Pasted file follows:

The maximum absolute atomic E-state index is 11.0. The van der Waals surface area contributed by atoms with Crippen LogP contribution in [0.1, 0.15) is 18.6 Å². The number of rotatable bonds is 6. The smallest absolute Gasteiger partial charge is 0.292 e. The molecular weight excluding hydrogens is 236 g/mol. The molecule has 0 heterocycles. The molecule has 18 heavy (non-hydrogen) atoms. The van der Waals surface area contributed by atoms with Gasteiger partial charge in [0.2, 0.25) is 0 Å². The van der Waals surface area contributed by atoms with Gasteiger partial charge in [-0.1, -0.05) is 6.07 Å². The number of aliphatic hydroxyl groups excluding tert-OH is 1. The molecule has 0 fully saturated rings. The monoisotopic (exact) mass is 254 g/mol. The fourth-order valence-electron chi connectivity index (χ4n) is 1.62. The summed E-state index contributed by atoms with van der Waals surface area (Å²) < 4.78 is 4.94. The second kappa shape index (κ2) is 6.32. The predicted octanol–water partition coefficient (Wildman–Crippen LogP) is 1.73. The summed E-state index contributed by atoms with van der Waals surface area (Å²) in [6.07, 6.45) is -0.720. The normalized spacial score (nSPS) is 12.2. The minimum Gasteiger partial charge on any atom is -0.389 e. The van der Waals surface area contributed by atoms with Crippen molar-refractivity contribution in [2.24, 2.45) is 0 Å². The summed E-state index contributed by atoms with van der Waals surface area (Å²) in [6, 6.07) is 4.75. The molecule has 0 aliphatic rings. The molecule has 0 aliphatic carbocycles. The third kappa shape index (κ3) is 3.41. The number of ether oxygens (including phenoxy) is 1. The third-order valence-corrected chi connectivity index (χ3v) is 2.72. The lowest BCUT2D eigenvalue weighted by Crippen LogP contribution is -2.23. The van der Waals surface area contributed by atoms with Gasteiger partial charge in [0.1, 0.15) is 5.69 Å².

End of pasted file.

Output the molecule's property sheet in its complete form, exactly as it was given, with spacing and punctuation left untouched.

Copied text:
The maximum absolute atomic E-state index is 11.0. The van der Waals surface area contributed by atoms with Crippen LogP contribution in [0.1, 0.15) is 18.6 Å². The number of rotatable bonds is 6. The smallest absolute Gasteiger partial charge is 0.292 e. The molecular weight excluding hydrogens is 236 g/mol. The molecule has 0 heterocycles. The molecule has 18 heavy (non-hydrogen) atoms. The van der Waals surface area contributed by atoms with Gasteiger partial charge in [0.2, 0.25) is 0 Å². The van der Waals surface area contributed by atoms with Gasteiger partial charge in [-0.1, -0.05) is 6.07 Å². The number of aliphatic hydroxyl groups excluding tert-OH is 1. The molecule has 0 fully saturated rings. The monoisotopic (exact) mass is 254 g/mol. The fourth-order valence-electron chi connectivity index (χ4n) is 1.62. The summed E-state index contributed by atoms with van der Waals surface area (Å²) < 4.78 is 4.94. The second kappa shape index (κ2) is 6.32. The predicted octanol–water partition coefficient (Wildman–Crippen LogP) is 1.73. The summed E-state index contributed by atoms with van der Waals surface area (Å²) in [6.07, 6.45) is -0.720. The normalized spacial score (nSPS) is 12.2. The minimum Gasteiger partial charge on any atom is -0.389 e. The van der Waals surface area contributed by atoms with Crippen molar-refractivity contribution in [2.24, 2.45) is 0 Å². The summed E-state index contributed by atoms with van der Waals surface area (Å²) in [6, 6.07) is 4.75. The molecule has 0 aliphatic rings. The molecule has 0 aliphatic carbocycles. The third kappa shape index (κ3) is 3.41. The number of ether oxygens (including phenoxy) is 1. The third-order valence-corrected chi connectivity index (χ3v) is 2.72. The lowest BCUT2D eigenvalue weighted by Crippen LogP contribution is -2.23. The van der Waals surface area contributed by atoms with Gasteiger partial charge in [0.1, 0.15) is 5.69 Å².